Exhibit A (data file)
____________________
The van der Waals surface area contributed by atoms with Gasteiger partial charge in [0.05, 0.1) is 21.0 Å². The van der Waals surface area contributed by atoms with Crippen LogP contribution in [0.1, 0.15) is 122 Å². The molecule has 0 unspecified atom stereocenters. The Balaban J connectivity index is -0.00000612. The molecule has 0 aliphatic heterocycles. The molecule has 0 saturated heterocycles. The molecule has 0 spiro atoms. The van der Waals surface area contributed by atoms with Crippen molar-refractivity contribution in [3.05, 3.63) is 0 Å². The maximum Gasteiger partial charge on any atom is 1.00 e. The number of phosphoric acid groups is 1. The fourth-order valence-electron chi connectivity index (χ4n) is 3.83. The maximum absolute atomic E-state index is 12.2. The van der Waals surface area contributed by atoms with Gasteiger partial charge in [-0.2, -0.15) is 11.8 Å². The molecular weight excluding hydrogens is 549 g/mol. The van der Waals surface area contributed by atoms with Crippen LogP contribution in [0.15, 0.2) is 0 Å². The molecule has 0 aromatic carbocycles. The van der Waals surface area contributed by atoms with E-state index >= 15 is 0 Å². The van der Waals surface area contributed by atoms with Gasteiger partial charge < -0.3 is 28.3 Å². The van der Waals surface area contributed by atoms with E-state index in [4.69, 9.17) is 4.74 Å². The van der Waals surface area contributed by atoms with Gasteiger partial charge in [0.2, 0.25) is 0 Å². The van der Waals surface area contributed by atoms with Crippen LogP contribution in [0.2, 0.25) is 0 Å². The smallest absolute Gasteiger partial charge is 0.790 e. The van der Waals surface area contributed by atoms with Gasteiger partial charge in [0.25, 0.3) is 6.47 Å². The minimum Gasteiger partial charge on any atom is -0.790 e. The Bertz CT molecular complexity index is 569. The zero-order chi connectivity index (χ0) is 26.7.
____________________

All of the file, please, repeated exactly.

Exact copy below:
The van der Waals surface area contributed by atoms with Gasteiger partial charge in [0.05, 0.1) is 21.0 Å². The van der Waals surface area contributed by atoms with Crippen LogP contribution in [0.1, 0.15) is 122 Å². The molecule has 0 unspecified atom stereocenters. The Balaban J connectivity index is -0.00000612. The molecule has 0 aliphatic heterocycles. The molecule has 0 saturated heterocycles. The molecule has 0 spiro atoms. The van der Waals surface area contributed by atoms with Crippen molar-refractivity contribution in [3.05, 3.63) is 0 Å². The maximum Gasteiger partial charge on any atom is 1.00 e. The number of phosphoric acid groups is 1. The fourth-order valence-electron chi connectivity index (χ4n) is 3.83. The maximum absolute atomic E-state index is 12.2. The van der Waals surface area contributed by atoms with Gasteiger partial charge in [-0.2, -0.15) is 11.8 Å². The molecular weight excluding hydrogens is 549 g/mol. The van der Waals surface area contributed by atoms with Crippen LogP contribution in [0.15, 0.2) is 0 Å². The molecule has 0 aromatic carbocycles. The van der Waals surface area contributed by atoms with E-state index >= 15 is 0 Å². The van der Waals surface area contributed by atoms with Gasteiger partial charge < -0.3 is 28.3 Å². The van der Waals surface area contributed by atoms with E-state index in [4.69, 9.17) is 4.74 Å². The van der Waals surface area contributed by atoms with Gasteiger partial charge in [0.2, 0.25) is 0 Å². The van der Waals surface area contributed by atoms with Crippen LogP contribution in [0.2, 0.25) is 0 Å². The smallest absolute Gasteiger partial charge is 0.790 e. The van der Waals surface area contributed by atoms with Gasteiger partial charge in [0.25, 0.3) is 6.47 Å². The minimum Gasteiger partial charge on any atom is -0.790 e. The Bertz CT molecular complexity index is 569. The zero-order chi connectivity index (χ0) is 26.7.